Monday, November 25, 2013


Percy Jackson is probably the most famous dyslexic character in middle grade fiction, inspired by Rick Riordan’s own dyslexic son. Wanting to engage his son with books and capitalize on his interest in Greek myths, Riordan created a world in which dyslexia was not a disability—it was a side effect of being a demigod. What's more, the things that are a hindrance in the classroom become some of Percy’s most valuable assets when battling hydras and Titans.

Seeing characters like Percy and his demigod friends turn their challenges into real advantages as they save the world is incredibly powerful for other kids with similar struggles. But not all kids are epic fantasy types, and Percy Jackson isn’t the only dyslexic in middle grade. I wanted to highlight a few of my favorites.

CLOSE TO FAMOUS – This beautiful contemporary novel introduced me to Newbery Honor winner Joan Bauer, and now I’m itching to get my hands on everything she’s ever written. Her protagonist Foster can barely read, but she’s a whiz in the kitchen. When she and her mother flee an abusive boyfriend and land in a quirky small town, Foster’s baking skills help her make friends. Her seriously delicious treats even help her befriend a reclusive Hollywood movie star, who helps Harper learn to read while Harper teaches her a thing or two as well.

MAY B – Written by Project Mayhem contributor Caroline Starr Rose, MAY B is a verse novel about May, who struggles to teach herself to read while trapped alone by a blizzard on the American frontier. Caroline, whose own nephew is dyslexic, has received very moving feedback from readers who felt the book spoke directly to them. One said, “It was as if she were writing right into the places of my heart where those accusations of being careless and not good enough had settled. And she whispered that like May, I could overcome. I could hope for the good things even when they are hard. Thank you, Caroline. Thank you, May.”

ELEVEN – Written by Newbery Honor-winning author Patricia Reilly Giff, ELEVEN is an engrossing mystery about Sam, an eleven year old with dyslexia who must make friends with a new girl so she can help him solve the mystery of his own abduction. This book beautifully balances a story about friendship and family with a suspenseful mystery.

The HANK ZIPZER series – Written by Henry Winkler (that’s right, the Fonz), along with SCBWI executive director Lin Oliver, this lower middle grade series features a character based on Winkler himself as a boy growing up with dyslexia. Winkler says, “When I was growing up in New York City, no one knew what dyslexia was. I was called stupid and lazy…I spent most of my time covering up the fact that reading, writing, spelling, math, science—actually, every subject but lunch—was really, really difficult for me.” There are seventeen books in this funny, fast-paced series.

MY NAME IS BRAIN BRIAN – This straight-forward contemporary novel is written by dyslexic author Jeanne Betancourt, who points out on her website that Gustav Flaubert, W.B. Yeats, Hans Christian Anderson, F. Scott Fitzgerald, and Agatha Christie were all dyslexic. Of all the books listed, this book deals the most directly with the issue, showing the journey of a boy’s diagnosis with dyslexia. Betancourt also writes a chapter book series called PONY PALS, which features a dyslexic main character.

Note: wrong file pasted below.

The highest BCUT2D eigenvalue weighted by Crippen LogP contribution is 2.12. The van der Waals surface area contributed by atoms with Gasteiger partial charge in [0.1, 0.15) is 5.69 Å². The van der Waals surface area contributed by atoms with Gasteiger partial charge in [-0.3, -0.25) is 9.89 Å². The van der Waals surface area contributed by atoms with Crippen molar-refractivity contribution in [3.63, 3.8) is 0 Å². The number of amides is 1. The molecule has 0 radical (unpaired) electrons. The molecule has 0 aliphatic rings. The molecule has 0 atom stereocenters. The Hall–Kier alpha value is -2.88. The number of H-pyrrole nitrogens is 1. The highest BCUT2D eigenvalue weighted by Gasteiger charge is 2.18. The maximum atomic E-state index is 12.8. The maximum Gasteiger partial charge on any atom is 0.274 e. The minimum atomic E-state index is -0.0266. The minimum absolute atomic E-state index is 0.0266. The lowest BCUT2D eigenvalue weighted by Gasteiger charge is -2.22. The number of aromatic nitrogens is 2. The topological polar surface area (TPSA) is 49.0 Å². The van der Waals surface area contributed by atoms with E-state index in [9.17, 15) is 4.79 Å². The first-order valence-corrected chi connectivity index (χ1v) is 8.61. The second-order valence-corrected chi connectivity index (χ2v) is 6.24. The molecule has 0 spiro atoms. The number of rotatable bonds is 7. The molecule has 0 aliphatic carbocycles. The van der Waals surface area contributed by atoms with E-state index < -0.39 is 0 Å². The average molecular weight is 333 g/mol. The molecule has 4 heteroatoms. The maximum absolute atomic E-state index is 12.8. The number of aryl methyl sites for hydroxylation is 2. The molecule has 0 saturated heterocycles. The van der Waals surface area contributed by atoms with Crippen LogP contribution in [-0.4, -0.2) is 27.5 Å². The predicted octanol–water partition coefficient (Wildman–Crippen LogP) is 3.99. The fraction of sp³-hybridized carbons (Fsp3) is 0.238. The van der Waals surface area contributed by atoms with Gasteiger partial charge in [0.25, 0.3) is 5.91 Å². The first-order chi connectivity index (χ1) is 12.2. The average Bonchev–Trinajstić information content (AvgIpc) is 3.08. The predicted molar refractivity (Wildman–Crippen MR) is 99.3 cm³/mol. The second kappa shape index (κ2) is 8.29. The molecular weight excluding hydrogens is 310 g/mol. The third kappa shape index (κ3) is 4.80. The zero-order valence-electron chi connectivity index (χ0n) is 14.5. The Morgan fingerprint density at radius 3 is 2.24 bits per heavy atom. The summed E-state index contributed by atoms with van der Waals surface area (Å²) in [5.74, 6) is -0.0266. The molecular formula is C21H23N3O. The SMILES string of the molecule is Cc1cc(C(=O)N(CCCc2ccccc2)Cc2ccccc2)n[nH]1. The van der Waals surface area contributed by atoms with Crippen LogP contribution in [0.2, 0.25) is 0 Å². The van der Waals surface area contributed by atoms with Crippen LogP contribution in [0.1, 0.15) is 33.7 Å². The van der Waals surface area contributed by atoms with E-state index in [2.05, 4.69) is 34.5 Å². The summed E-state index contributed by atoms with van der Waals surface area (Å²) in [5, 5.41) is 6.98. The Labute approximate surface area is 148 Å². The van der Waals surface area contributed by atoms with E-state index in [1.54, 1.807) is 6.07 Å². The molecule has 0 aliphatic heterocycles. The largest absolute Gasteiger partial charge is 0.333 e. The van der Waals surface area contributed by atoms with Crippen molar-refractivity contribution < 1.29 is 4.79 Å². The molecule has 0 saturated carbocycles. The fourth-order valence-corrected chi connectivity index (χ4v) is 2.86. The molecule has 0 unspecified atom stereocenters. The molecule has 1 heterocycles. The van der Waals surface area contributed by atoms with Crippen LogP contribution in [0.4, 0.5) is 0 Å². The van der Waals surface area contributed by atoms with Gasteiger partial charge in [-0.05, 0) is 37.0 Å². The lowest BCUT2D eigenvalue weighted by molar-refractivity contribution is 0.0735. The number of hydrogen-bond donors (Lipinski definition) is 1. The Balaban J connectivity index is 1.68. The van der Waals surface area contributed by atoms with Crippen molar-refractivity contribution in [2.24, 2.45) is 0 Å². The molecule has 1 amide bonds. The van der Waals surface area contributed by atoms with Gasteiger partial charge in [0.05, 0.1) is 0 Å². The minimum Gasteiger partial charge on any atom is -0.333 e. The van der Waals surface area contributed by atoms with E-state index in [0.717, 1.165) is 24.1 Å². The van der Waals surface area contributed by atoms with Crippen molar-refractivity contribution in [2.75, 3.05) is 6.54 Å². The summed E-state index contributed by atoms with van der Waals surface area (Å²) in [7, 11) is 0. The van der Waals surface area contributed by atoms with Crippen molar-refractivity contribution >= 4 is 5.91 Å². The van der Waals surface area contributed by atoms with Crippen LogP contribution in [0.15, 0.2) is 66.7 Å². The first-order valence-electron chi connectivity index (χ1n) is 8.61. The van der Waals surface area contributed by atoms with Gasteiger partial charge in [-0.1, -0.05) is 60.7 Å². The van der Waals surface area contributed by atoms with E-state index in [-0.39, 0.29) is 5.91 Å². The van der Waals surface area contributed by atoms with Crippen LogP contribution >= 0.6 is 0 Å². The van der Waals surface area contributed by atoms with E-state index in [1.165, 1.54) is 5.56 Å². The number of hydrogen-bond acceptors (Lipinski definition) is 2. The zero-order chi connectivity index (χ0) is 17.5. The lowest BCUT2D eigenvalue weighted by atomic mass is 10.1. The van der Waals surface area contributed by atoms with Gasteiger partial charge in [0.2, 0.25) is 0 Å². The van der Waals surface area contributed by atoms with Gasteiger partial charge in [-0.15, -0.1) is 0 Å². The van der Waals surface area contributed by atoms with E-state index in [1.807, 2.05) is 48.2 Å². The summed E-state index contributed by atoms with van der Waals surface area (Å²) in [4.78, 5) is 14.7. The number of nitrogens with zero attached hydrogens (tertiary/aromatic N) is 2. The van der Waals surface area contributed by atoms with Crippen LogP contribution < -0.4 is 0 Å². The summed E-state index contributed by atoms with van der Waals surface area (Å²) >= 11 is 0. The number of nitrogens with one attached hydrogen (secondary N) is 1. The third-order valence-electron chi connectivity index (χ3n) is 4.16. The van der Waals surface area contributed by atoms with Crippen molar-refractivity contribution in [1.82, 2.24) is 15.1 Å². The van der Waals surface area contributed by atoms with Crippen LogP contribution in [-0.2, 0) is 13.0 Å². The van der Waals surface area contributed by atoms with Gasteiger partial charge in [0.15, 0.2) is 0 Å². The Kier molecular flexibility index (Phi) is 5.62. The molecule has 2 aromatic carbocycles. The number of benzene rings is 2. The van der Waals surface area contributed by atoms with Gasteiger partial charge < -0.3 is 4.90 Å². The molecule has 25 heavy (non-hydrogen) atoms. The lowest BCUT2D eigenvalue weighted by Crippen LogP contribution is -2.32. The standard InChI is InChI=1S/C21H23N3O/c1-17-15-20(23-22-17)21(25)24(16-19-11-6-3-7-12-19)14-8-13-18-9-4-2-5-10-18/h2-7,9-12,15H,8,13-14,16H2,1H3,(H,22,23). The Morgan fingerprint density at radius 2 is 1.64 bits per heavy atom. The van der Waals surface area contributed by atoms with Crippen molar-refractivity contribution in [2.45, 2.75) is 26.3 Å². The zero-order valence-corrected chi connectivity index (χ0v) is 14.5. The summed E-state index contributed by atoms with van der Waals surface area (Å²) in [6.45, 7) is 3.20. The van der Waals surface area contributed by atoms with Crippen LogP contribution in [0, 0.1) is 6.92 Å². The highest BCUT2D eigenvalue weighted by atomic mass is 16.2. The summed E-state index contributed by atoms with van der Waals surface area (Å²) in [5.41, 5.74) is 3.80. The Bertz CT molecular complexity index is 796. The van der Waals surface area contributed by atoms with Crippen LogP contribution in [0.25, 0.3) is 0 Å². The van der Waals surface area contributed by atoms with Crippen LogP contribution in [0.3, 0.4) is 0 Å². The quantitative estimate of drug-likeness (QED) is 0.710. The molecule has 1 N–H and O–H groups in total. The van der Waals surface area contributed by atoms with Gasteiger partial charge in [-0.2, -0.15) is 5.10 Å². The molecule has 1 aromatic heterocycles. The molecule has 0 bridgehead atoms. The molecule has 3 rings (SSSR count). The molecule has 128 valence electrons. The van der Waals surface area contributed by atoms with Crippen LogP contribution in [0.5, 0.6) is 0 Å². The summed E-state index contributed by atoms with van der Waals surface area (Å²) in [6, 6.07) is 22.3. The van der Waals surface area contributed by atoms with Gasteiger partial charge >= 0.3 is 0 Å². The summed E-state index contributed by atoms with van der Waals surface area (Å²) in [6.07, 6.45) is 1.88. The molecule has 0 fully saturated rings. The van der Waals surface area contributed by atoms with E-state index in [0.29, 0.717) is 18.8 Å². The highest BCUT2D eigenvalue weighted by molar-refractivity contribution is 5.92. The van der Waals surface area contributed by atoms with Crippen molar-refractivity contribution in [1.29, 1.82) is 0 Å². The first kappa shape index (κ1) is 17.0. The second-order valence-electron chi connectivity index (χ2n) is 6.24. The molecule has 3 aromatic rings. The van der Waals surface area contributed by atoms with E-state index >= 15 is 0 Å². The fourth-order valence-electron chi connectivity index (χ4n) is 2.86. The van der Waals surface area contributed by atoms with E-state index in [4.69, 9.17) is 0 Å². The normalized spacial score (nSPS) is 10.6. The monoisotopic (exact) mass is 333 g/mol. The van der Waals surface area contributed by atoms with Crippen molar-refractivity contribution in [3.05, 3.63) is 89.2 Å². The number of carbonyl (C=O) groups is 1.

We’re all about middle grade here at Project Mayhem, but I would also like to give honorable mention to the brilliant young adult novel MAGGOT MOON by UK author Sally Gardner, who is dyslexic herself, and the poignant and wonderful picture books THANK YOU, MR. FALKER and THE ART OF MISS CHEW, which both show Patricia Polacco’s journey through dyslexia as a child.

Do you know of other great middle grade books that feature characters with dyslexia? Or books that show some other perceived disability in a new light? I’d love to hear about them!


  1. Great to see there are other stories besides Percy Jackson with kids with dyslexia. And May B. is a great choice that I loved.

  2. Joy, thank you so much for including May B. here. So happy you're a part of the Mayhem team!

  3. What a great list! Thanks Joy!

  4. Wonderful inaugural post, Joy. My son goes to a high school for kids with learning differences, and many of the students have dyslexia. I will pass this list on to the teachers, in case there are some titles they don't know about yet. (And hooray for Caroline's MAY B. I have a soft spot for May in my heart.)

  5. Love this post! A major character in my MG/YA novel ANNA OF BYZANTIUM has dyslexia, but since the setting is the twelfth century, of course it's undiagnosed and not named as such. A lot of kids have picked up on it, though.

  6. So many to add to my to-read list! Great recommendations, Joy!

  7. Thanks so much everyone! Glad to add to your to-read lists!

  8. This is a great list. I especially loved MAY B. Another book with a dyslexic protagonist is WAITING FOR NORMAL by Leslie Connor. Addie doesn't learn there's a name for her difficulty with reading and spelling until late in the novel.

    1. Ooh, thanks for the recommendation! I don't know that one ... off to the library website...

  9. Wonderful list! I particularly loved May B. and Close to Famous.

  10. I did not know the story behind the Percy Jackson series. That is really cool--and thanks for the tip for these other stories. I'm going to remember them to recommend to students.

  11. Great list! And for the notes in the comments. Thanks.


Thanks for adding to the mayhem!